The latest bad apple story was the blocking of an iPad graphic novel adaptation of Oscar Wilde's The Importance of Being Earnest . According to a report in The Big Money, the application was barred from the App Store until its author added
ugly black blocks to censor the illustrations of men kissing (which included depictions of mens' buttocks, but no frontal nudity). We've just gotten word from Apple that they've reversed the decision (they claim it was a mistake) and that the
application's developers can resubmit the graphic novel in its original form.
The news comes on the heels of a very similar situation involving a comic adaptation of the classic epic Ulysses called Ulysses Seen , which was blocked from the App Store until its authors removed some illustrated nudity featured
in the comic. Apple also reversed that block.
Apple spokesprat Trudy Muller explained: We made a mistake. When the art panel edits of the Ulysses Seen app and the graphic novel adaptation of Oscar Wilde's Importance of Being Earnest app were brought to our attention, we offered the
developers the opportunity to resubmit their original drawings and update their apps.
The Sun finally launched its iPhone app after an embarrassing wait of more than a month following Apple's initial refusal to accept it.
It fell foul of the company's ludicrous anti-obscenity rules because its Page 3 girls were regarded as too rude. But the paper was granted an exemption because downloading requires customers to confirm that they are 17 or over since the app
'contains age-restricted material' .
Microsoft has announced a new set of policies that will be used for the Windows Phone 7 Marketplace.
Just as with the Windows Mobile Marketplace, no porn or sexually suggestive content is allowed.
Microsoft still hasn't committed to offering any alternative way of loading applications. Businesses wanting their own privately developed, privately deployed software will still have to go via Marketplace. Their programs will still be private,
but as things stand, there won't be any mechanism for cutting out the middleman.
According to Business Insider, a number of fashion magazines are now having to clean up their content in order to get them approved and into Apple's App Store. Dazed and Confused , a British fashion magazine, has even dubbed its
iPad issue the Iran edition because of the strict no nudity rules they must follow.
A report from SFGate covers three distinct standards currently in place at the iTunes Store:
Small, independent developers are not allowed to include any overtly sexual content . This includes pictures of women in bathing suits.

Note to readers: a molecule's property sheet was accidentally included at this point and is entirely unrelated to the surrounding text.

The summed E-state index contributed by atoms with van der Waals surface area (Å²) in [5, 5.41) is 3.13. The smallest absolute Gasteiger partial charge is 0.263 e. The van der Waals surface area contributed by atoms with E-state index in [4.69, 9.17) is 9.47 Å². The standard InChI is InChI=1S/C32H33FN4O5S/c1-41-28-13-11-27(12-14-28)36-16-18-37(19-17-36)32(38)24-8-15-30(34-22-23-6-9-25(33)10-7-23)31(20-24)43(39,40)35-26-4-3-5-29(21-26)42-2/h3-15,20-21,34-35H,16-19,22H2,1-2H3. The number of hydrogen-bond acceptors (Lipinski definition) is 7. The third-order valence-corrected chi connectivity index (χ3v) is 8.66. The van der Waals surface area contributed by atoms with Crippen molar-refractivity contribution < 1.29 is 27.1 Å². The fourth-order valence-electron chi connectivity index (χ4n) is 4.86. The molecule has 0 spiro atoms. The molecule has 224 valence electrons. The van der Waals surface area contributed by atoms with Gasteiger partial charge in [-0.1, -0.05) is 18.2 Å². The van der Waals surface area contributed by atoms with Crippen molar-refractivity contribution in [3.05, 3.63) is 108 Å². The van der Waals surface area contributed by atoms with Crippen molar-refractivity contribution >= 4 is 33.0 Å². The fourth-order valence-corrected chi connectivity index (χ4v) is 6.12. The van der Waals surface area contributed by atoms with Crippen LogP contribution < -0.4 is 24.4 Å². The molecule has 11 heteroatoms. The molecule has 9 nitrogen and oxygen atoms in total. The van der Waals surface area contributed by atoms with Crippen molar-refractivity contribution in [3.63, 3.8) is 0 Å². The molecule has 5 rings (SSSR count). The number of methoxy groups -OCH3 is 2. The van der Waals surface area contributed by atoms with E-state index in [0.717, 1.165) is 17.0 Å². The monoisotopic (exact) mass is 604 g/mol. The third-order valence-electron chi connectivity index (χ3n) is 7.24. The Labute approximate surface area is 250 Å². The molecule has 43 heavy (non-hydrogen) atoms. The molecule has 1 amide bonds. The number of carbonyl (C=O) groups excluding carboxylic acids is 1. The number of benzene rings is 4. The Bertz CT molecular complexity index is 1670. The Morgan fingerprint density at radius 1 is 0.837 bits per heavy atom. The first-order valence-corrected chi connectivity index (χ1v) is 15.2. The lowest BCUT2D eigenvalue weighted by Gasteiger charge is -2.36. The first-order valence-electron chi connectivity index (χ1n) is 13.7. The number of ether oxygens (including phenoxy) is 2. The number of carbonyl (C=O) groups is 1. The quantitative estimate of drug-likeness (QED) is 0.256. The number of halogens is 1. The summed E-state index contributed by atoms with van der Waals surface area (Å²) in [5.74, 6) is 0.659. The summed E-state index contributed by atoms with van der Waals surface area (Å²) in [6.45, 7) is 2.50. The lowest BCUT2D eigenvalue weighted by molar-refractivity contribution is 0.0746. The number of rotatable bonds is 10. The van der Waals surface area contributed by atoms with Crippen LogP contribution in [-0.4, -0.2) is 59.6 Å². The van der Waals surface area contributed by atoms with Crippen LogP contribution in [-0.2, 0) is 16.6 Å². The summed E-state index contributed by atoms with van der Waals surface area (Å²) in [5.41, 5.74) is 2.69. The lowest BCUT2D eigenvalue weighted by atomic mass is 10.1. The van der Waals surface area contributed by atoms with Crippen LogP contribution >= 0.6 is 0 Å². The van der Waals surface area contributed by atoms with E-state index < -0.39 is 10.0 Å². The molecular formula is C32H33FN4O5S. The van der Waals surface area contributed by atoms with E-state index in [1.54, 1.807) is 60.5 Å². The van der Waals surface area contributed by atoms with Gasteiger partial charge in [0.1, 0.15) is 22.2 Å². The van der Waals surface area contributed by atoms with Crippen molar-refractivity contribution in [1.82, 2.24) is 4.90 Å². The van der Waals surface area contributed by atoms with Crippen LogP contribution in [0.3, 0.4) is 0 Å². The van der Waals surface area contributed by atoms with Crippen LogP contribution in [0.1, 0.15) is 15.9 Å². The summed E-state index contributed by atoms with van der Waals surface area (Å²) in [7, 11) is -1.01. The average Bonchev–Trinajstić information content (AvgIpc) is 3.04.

Magazines with established brands Sports Illustrated and Playboy, for instance are allowed to depict overtly sexual images of scantily clad women, but aren't allowed to depict actual nudity. Fashion magazines appear to be in this category
Netflix can stream movies to the iPad with whatever content it chooses, including full nudity, graphic depictions of sex, and brutal violence and gore.
Apple have been pandering to the censorial nutters of the Parents Television Council. So perhaps no surprises that the PTC are singing the praises of Apple.
But of course the nutters now think that they get the same level of censorship from other platforms such as Android.
Parents Television Council targeted the App Store earlier this year over concerns that some apps could be accessible to children, that App Store pages had Web links that led to yet more supposedly objectionable content, and that in the case where
Parental Controls were activated, kids could still browse and preview these apps.
Apple ultimately responded by cleaning out a number of these 'contentious' apps and started blocking screenshots in iTunes in addition to the blocks already present in the on-device App Store app.
PTC applauded Apple's actions. Apple has taken a positive first step towards eliminating kids' access to sexually explicit and pornographic content on its product lineup and we applaud the company's efforts, the group's president, Tim
Winter, said in a statement.
PTC now thinks other mobile platforms need to take similar measures.
Steve Jobs recently dinged the Android platform as being a porn phone during Apple's iPhone OS 4.0 unveiling, partly by virtue of its ability to run any app from any source. You know, there's a porn store on Android and it has nothing
but porn apps, Jobs told journalists during a Q&A session. You can download them; your kids can download them.
PTC agrees with Jobs that this is a problem, as no other smartphone platform offers a system like Parental Controls. We plan to draw attention to other platforms, such as Android, or Verizon's Vcast service, that aren't really doing anything,
PTC's Gavin McKiernan told Ars. We definitely want to see progress from some of the other handheld devices.
Apple has rejected, for the second time, the iPhone app Gay New York: 101 Can't-Miss Places , citing objections to images showing too much skin and an irreverent caricature of Sarah Palin.
Gawker reports that Apple believes it has a moral responsibility to censor content developed for the iPhone, but the attempts to filter out images that could not fairly be construed as pornographic smacks of homophobia.
In addition to the Palin poster, the offending images include a man in a thong and a Renaissance painting of a nude male. The author of the app, Forbes and New York Times-contributing freelance travel writer Anthony Grant, says he did his best to
make things PG-13 by, for example, representing a bar called The Cock with an image of a black rooster. However, he has been hard pressed to represent New York's gay male culture without offending Apple's sensibilities.
According to Apple's rejection letter, the offending screenshots (which can be viewed at
Gawker's site ), are objectionable for certain age groups, despite the fact that the app is not available for download by all ages.